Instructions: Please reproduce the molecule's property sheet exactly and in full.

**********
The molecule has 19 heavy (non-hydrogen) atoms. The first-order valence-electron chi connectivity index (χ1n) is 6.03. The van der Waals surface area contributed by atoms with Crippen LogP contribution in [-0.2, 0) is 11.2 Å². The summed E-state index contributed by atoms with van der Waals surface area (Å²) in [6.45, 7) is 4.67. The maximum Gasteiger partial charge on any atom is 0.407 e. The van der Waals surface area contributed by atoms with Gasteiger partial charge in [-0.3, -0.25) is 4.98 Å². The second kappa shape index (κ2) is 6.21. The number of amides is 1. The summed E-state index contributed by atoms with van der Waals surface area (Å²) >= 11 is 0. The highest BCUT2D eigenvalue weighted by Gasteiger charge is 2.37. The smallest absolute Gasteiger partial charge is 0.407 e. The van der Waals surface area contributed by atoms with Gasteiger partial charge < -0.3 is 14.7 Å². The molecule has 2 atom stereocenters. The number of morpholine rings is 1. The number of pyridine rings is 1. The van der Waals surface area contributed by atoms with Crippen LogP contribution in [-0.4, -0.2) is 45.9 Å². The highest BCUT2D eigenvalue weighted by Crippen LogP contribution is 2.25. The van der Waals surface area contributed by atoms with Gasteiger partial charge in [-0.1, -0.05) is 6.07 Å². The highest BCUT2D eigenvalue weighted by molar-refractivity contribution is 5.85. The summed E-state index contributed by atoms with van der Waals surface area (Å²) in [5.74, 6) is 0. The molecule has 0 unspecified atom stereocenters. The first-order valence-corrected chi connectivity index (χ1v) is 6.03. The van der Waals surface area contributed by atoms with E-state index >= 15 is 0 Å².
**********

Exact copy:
The molecule has 19 heavy (non-hydrogen) atoms. The first-order valence-electron chi connectivity index (χ1n) is 6.03. The van der Waals surface area contributed by atoms with Crippen LogP contribution in [-0.2, 0) is 11.2 Å². The summed E-state index contributed by atoms with van der Waals surface area (Å²) in [6.45, 7) is 4.67. The maximum Gasteiger partial charge on any atom is 0.407 e. The van der Waals surface area contributed by atoms with Gasteiger partial charge in [-0.3, -0.25) is 4.98 Å². The second kappa shape index (κ2) is 6.21. The number of amides is 1. The summed E-state index contributed by atoms with van der Waals surface area (Å²) >= 11 is 0. The highest BCUT2D eigenvalue weighted by Gasteiger charge is 2.37. The smallest absolute Gasteiger partial charge is 0.407 e. The van der Waals surface area contributed by atoms with Gasteiger partial charge < -0.3 is 14.7 Å². The molecule has 2 atom stereocenters. The number of morpholine rings is 1. The number of pyridine rings is 1. The van der Waals surface area contributed by atoms with Crippen LogP contribution in [-0.4, -0.2) is 45.9 Å². The highest BCUT2D eigenvalue weighted by Crippen LogP contribution is 2.25. The van der Waals surface area contributed by atoms with Gasteiger partial charge in [-0.1, -0.05) is 6.07 Å². The highest BCUT2D eigenvalue weighted by molar-refractivity contribution is 5.85. The summed E-state index contributed by atoms with van der Waals surface area (Å²) in [5.74, 6) is 0. The molecule has 0 unspecified atom stereocenters. The first-order valence-corrected chi connectivity index (χ1v) is 6.03. The van der Waals surface area contributed by atoms with E-state index >= 15 is 0 Å².